• Seeing yourself as resilient, rather than as a victim
  • Coping with stress in healthy ways and avoiding harmful coping strategies
  • Helping others
  • Finding positive meaning in your life despite difficult or traumatic events

Source: Public Broadcasting Station. (2015). This emotional life: what is resilience?

Managing Stress

The following stress management tips are designed to help ASU students find their stress management groove:

  • Prioritize, take charge, and be flexible when confronted with challenges.
  • Develop your skills: communication skills, study and writing skills, test taking skills can all assist in lowering stress levels.
  • Manage your time: Use a planner to schedule class work and keep track of upcoming deadlines.
  • Regulate your emotions: Recognize that feeling strong emotions is not bad but normal. Find ways to lower anger and frustration such as counting to 100, saying the ABC’s and positive self-talk.
  • Use healthy coping strategies: Be physically active, read an enjoyable book, get a massage, etc. Avoid coping strategies that put your safety in jeopardy such as driving dangerously, consuming alcohol or using other substances that can impede judgment and health.
  • Strengthen your resilience: Develop supportive, trusting relationships with people you can share your feelings, hopes and dreams with. Hone your communication and problem solving skills. Believe in yourself and your abilities and strengths. Set realistic goals and take action to achieve them. Find positive meaning in your life, no matter what your circumstances are.
  • Implement a relaxation practice: deep breathing, yoga, meditation, anything that helps your mind and body relax.

Self-evaluation

Self-evaluation

Take an online quiz/assessment and learn more about your stress and resilience. Determine what actions you will take to manage your stress and to build your resilience.

Personal Wellness Profile
Personal Resilience Self-Assessment
College Student’s Stressful Event Checklist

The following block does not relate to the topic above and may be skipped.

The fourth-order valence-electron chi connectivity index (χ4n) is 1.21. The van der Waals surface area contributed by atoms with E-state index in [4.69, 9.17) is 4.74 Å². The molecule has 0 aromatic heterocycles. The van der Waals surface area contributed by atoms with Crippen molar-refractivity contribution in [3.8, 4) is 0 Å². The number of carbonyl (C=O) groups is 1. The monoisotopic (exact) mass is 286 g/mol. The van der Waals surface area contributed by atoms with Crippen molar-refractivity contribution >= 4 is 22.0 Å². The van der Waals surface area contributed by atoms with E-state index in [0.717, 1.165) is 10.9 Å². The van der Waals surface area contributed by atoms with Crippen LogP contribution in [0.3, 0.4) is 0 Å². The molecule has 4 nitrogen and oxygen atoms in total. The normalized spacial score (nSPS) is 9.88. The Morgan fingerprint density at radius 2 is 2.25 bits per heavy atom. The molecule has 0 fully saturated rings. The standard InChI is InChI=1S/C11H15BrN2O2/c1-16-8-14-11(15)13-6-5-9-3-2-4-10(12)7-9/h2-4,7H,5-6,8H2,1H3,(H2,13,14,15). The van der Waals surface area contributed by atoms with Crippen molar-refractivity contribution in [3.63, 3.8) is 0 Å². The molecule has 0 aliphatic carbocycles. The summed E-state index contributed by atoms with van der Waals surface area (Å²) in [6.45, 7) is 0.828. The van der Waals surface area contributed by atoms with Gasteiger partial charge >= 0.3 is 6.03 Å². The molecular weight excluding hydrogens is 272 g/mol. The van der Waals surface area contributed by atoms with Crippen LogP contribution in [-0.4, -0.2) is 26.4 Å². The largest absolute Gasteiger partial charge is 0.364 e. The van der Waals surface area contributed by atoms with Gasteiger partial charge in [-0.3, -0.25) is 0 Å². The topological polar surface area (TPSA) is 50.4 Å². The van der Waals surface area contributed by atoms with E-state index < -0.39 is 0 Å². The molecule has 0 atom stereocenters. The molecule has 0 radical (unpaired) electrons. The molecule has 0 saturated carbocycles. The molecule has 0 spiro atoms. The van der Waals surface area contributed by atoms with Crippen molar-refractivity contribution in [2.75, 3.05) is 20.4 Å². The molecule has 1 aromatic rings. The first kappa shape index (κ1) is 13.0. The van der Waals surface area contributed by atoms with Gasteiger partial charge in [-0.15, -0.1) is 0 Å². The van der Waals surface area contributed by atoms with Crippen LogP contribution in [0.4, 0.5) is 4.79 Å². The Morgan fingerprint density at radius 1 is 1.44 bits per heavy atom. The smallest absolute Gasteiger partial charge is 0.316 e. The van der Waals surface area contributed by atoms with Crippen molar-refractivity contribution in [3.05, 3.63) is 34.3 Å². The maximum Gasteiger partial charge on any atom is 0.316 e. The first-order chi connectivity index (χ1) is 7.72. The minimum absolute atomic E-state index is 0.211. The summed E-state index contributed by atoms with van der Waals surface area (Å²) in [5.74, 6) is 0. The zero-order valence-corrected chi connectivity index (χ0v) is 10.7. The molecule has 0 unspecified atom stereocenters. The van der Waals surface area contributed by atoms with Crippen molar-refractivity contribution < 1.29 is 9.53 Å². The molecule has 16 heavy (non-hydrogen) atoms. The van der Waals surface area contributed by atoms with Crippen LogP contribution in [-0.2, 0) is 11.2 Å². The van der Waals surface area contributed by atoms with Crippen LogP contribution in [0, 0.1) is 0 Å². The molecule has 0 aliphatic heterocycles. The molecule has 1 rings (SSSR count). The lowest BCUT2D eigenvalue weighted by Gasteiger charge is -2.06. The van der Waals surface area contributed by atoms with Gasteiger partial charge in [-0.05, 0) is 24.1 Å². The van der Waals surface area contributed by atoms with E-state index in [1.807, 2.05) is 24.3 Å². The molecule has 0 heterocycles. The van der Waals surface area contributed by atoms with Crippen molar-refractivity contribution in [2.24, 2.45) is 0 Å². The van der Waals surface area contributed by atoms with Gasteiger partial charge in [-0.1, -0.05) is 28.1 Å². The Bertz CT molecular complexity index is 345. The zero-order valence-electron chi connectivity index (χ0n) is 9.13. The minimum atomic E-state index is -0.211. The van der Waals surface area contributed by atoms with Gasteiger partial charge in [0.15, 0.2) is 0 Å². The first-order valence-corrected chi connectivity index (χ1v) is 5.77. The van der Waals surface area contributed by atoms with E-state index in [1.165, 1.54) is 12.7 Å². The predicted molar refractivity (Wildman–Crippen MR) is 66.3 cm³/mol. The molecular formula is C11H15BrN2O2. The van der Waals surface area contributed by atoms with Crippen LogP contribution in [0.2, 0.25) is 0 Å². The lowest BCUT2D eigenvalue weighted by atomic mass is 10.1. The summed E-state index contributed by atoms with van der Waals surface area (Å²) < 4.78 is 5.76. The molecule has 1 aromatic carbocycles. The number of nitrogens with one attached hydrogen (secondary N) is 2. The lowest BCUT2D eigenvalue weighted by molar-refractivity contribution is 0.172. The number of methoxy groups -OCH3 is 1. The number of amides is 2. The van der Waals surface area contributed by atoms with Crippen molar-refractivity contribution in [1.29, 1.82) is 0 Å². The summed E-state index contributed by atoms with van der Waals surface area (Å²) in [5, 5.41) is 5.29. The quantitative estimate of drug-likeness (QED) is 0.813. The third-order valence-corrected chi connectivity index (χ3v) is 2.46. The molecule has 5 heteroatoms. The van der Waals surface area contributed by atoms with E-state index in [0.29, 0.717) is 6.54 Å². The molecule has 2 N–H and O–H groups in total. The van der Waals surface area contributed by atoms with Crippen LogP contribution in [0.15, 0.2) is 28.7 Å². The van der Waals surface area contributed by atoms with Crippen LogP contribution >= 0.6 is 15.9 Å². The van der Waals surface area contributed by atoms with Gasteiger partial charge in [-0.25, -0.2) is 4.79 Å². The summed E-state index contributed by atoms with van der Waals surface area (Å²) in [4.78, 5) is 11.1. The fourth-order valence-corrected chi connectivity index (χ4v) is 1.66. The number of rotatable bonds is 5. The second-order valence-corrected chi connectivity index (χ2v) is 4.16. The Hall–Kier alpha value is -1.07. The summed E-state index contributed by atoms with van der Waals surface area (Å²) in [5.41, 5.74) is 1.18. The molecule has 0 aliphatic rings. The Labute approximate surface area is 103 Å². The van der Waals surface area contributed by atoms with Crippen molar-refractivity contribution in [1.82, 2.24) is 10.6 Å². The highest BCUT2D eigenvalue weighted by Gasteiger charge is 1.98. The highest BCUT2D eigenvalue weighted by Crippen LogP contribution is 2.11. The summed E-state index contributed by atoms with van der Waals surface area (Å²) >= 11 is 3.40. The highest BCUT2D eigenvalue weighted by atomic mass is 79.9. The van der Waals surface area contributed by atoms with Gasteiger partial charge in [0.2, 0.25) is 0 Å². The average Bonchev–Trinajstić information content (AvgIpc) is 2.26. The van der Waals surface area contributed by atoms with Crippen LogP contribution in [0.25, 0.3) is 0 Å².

Take a stress management class for credit

SWU250 Stress Management Tools 1 offers students the opportunity to understand how stress impacts quality of life by exploring nutrition, exercise, passion, vision, relationships, environment and relationships while developing strategies to manage stress through mindfulness.

SWU349 Stress Management Tools 2 offers students the opportunity to identify personal strategies in managing stress while deepening their mindfulness practice. Students explore the impact of instinct, happiness, physiology of the nervous system, gratitude, mindful relationships, mindful eating and sustainable living.

SWG579 Critical Incident Stress Management explores the impact of trauma and vicarious trauma while regaining homeostasis through mindfulness and quality of life.

Living Well @ ASU provides information on stress, stress management and other aspects of wellness, and provides a guide for setting wellness goals.

How to help a friend

How to help a friend

We can all use a little care and concern, from our friends and even our acquaintances.  When you recognize signs of stress and distress in someone you know, try these support strategies:

  • Say what you are noticing.  For example:  “I notice you have been (pre-occupied, forgetful, on edge, looking tired) lately.”
  • Ask what they are feeling.  For example:  “Have you been feeling off?”  or “Have you been feeling okay?”
  • Listen without giving advice or judging.  Say, “I hear you” or “That sounds challenging” or “Uh-huh.”    
  • Sometimes it helps to repeat what they said in your own words.  For example: “it sounds like you are worried about having to study for three exams next week.”
  • Ask what they would like to do to improve their well-being.  Say, “What are your plans?”
  • Offer your support.  Try saying, “What can I do to help?”  or “ Could I help by (taking your work shift, quizzing you on your class notes, studying with you, listening)?
  • Sometimes it helps to relax, exercise or eat a healthy meal.  Suggest doing something like this together, if it makes sense.
  • Remind them about services available at ASU, as fits their needs:  counseling serviceshealth servicestutoring and academic success, and others that may support them at this time.
  • Let them know you care.  Check back later to find out how they are doing.

resources

Programs and Activities

Programs and Activities

Work out at your Sun Devil Fitness ComplexSign up for courses in aquatics, fitness and safety education. Join a sports club or intramural team. Attend outdoor recreation programs and instructional programs.

Get a massage at Sun Devil Fitness or ASU Health Services.

Spa Night – takes place once per semester at the Well Devil Suite at each location. Chair massage, healthy cooking, mindfulness activities and more. Check the ASU calendar for more information.